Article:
by | Nov 21, 2008 | Detroit Free Press | 0 comments

HE WAS known for his running, but will be remembered for his final walk. Barry Sanders, arguably the greatest running back in football, spent 10 years dodging contact in the NFL, only to depart with his own rocking elbow to the face. The recipients were his team, his coaches, his fans and his city. And the black eye is just beginning to swell.

See Barry walk.

“Knowing what I know about him, Barry’s made up his mind and he’s not changing it,” said a stunned coach Bobby Ross of his star player’s sudden retirement.
“Over the last few months, I called him 10 times, and sent three or four handwritten letters.”

He never received a word in return. Not a call. Not a note. Training camp was about to begin. Rumors were flying. What was Barry thinking? The front office nervously assumed he would show up. He did, after all, have four years left on his contract.

And then, on Tuesday night, came the bombshell phone call from his agents. Healthy, in his prime — one good season away from becoming the NFL’s all-time rushing leader — Sanders had decided to check out. He was retiring from football. He left a written statement, a good-bye note of sorts, which he placed with a Wichita, Kan., reporter. And he flew to London to escape attention.

Wichita. London. It was as if he wanted to take Detroit out of the equation altogether.

Which, of course, is impossible. Sanders’ departure has deep ramifications for this city, its football team, even its image. After all, if we can’t hang onto one of our favorite sons …

So people here want to blame somebody. Fans want someone’s head. Never mind if the simple truth is that Sanders simply tired of the game, the pain or the media attention. Larger theories abound. Theories about blown communication, incompetent ownership, the mishandling of star talent.

Sanders, in many ways, made this mess himself. And yet, such is the measure of this quiet and quixotic athlete, that even in the wake of his sloppy departure, people tried to clean up after him. At the Pontiac Silverdome on Wednesday, the scene was bizarre. A shell-shocked head coach, a tight-lipped general manager, a room packed with reporters, all to talk about a guy who didn’t even bother to say good-bye in person, a guy who, at the time, was walking around London, taking in the sights.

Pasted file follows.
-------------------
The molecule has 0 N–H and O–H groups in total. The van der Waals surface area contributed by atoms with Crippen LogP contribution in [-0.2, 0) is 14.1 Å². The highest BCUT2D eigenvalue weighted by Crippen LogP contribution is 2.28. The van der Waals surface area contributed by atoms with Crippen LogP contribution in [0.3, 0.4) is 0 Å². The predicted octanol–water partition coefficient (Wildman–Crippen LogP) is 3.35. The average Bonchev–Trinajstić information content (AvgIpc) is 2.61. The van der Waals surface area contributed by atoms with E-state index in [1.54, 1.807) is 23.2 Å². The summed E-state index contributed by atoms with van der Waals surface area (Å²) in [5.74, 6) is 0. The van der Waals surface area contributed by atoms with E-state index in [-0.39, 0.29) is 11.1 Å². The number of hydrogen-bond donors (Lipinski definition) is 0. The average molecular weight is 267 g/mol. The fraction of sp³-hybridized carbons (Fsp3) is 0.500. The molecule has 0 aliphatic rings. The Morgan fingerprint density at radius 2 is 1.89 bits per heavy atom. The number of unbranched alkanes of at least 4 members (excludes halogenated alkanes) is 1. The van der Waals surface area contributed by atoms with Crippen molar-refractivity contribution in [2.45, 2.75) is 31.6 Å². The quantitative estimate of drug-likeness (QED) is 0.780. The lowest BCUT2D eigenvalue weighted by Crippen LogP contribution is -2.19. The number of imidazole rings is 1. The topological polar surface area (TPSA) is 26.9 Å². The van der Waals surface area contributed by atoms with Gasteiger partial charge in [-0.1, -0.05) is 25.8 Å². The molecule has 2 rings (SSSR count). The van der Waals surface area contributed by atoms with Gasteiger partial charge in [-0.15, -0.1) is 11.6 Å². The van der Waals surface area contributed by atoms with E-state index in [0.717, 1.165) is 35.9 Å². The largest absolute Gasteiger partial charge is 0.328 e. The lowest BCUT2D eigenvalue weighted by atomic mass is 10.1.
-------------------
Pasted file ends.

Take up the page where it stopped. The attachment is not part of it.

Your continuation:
Yet, nary a bad word was spoken.

“You can’t help but like Barry,” said Chuck Schmidt, the Lions’ chief operating officer.

Perhaps. But he sure did slam the door on his way out.

The slighted coach

This is how the door slammed on his coach. Bobby Ross is now splotched with indelible ink. He can spin it any way he wants. He will, for the rest of his career, be the guy who couldn’t hang onto the greatest runner in football.

“Do I think Barry left because of me?” Ross said, “No, I don’t.”

But Barry’s father, William Sanders, has been telling anyone who will listen that Ross and his coaching methods are the reason his son is history. “Three weeks ago, when Ross said he wasn’t changing his offense, I think that’s what did it for Barry,” the elder Sanders said Wednesday. “Barry’s just too nice a guy to say so.”

Who knows whether this is true? Barry isn’t around to explain. In his written statement, he said: “I have enjoyed playing for two great head coaches, Wayne Fontes and Bobby Ross.”

So either Barry is lying or his father is, well, misinformed.

Either way, Ross is stained. Unfairly, if you ask me. He may not have delivered much so far in Detroit, and he didn’t make the world’s smartest move in benching quarterback Scott Mitchell last year. But Bobby Ross didn’t just crawl out of the laundry chute, either. He has been a successful coach in college and the pros, he has been to a Super Bowl, and until he got here barely had a losing season. He is in his 60s, works hard, and believes — whether you do or don’t — in what he’s doing.